This would be a fine place to spend eternity.
From the lichened drystone wall where I sat the land rolled away to the horizon, a series of gradual grassy undulations punctuated with clumps of shrubs and trees. In the distance the peat browns and heather purples of the moor spread their muted patchwork; within the tiny churchyard itself, oaks, ashes and other trees were stretching (more…)
You know when you’re driving along in the rain—the kind that your wipers can’t really cope with, and they go into a sort of frantic ineffectual fastwipe which is slightly silly, somehow, in the way that a powerwalk is—and you see walkers trudging along the verge, heads bowed, sheathed almost entirely in rustling nylon, their huge packs, also nylon-sheathed, rearing behind them like a doom they can’t shake; and you think casually, in passing, ‘Poor bastards’? Well. On day three of the pilgrimage, those poor bastards were us. (more…)
‘Think it possible that you may be mistaken’. This is the final sentence of number 17 of the Quaker Advices and queries (a key text in Quakerism). Is there anyone, anywhere, any time (pass the Martini!) who couldn’t benefit from sitting with that idea for a while?
Here I was, arriving from Oxford at Didcot Parkway on the way to a Quaker Enquirers’ course at the splendidly-named Charney Manor. I was emotionally exhausted after the morning’s encounter with lost youth, and physically exhausted after having a run (flatter than Kendal, but muddier also), wandering round town for miles, and lugging a large backpack whose hipbelt, I discovered too late, was no longer operational. And friends, there’s a lot of train stuff at Didcot Parkway. I mean, a LOT. What with that, and (more…)
You can read this poem here.
Like Betjeman’s ‘In a Bath Teashop’ (which you can also read here), MacNeice’s ‘Meeting point’ captures an experience both ordinary (in the sense of common) and extra-ordinary: the exalted, exalting human experience of being “in love”. Though very different in tone, these poems both emphasise the time-out-of-time quality of the state of “in love-ness”. It is a privileged state in so many ways, of which ‘Meeting point’ reminds us; but, in the repeated refrain ‘time was away and somewhere else’, MacNeice emphasises how being in love frees us —for however long or short a time—from the usual human condition of being, and knowing ourselves to be, unavoidably subject to time. Indeed, by the end of the poem, the repeated refrain ‘time was away and somewhere else’ has become ‘time was away and she was here’. This underlines how the presence of the beloved obliterates and as it were replaces time.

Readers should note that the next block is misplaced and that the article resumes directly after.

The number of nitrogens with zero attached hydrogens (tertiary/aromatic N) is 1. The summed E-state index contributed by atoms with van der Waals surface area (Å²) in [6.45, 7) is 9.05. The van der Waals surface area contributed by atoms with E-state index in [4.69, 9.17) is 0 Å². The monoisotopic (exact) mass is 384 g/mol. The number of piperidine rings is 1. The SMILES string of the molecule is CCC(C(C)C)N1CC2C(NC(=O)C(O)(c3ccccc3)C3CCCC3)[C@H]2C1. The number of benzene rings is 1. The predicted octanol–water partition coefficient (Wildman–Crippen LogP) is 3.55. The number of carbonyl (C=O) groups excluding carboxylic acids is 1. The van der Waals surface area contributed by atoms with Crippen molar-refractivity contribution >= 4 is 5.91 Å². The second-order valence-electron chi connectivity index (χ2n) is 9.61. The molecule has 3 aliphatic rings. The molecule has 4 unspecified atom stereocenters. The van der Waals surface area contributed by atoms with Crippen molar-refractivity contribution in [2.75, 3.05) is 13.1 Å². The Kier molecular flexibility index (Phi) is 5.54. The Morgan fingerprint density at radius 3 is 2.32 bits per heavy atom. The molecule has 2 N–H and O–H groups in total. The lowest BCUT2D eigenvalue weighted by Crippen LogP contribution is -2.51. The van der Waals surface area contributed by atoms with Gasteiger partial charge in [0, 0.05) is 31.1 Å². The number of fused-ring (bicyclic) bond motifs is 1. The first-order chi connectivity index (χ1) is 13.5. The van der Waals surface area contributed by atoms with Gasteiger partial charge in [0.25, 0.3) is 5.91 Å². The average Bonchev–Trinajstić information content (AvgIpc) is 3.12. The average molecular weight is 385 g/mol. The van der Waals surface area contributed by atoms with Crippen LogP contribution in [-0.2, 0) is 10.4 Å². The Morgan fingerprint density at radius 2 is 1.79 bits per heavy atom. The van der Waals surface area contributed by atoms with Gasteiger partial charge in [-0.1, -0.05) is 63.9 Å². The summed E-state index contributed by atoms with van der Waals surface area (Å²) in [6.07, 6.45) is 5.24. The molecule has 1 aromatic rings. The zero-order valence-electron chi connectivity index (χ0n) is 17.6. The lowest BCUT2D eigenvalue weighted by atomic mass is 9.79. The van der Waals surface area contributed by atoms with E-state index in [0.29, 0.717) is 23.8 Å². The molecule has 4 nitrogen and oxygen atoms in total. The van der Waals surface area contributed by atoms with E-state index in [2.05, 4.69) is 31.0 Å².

I love so much about this poem. Aside from the refrain, however, what stays with me always is the line ‘God or whatever means the Good’. Particularly in a time when religion seems to be so divisive (though perhaps ’twas ever thus), this is, for me anyway, such a simple, beautiful and therefore useful way to refer to something/someone. It acknowledges the existence of different concepts and understandings—’whatever means the Good’—at the same time as it invites us to see what is common to them all.
And that penultimate stanza is so neatly circular. The word-for-word repetition in the first and fifth lines, and the way the stanza’s argument seamlessly moves us from statement to restatement, seems somehow to enact the process of “proving” something, which the stanza describes. ‘[T]he body’s peace’ manifests ‘what the heart has understood’, which itself verifies ‘God or whatever means the Good’; which whole process is a cause for praise to ‘God or whatever means the Good’. The process works forwards, backwards and probably sideways for all I can tell. Brilliant. Just brilliant.
Do have a look at the Betjeman, too. Some of the diction feels of its time, and may grate on 21st century sensibilities; but this poem, too, exalts the state of exaltation in a way which those of us lucky (?) enough to fall in love cannot but recognise.
So, this has to be one of the weirdest things I’ve seen this Christmas. “The true spirit of Christmas: Turkey panini and chips”. I mean, what? Who wrote that, and why? And why are they still working in advertising??
There’s something about how adrift things have got, here (unless of course this is so achingly post- post- modern and ironic that it should come with paracetamol) which inclines me either to laugh, or weep. I’ve decided to laugh, and (more…)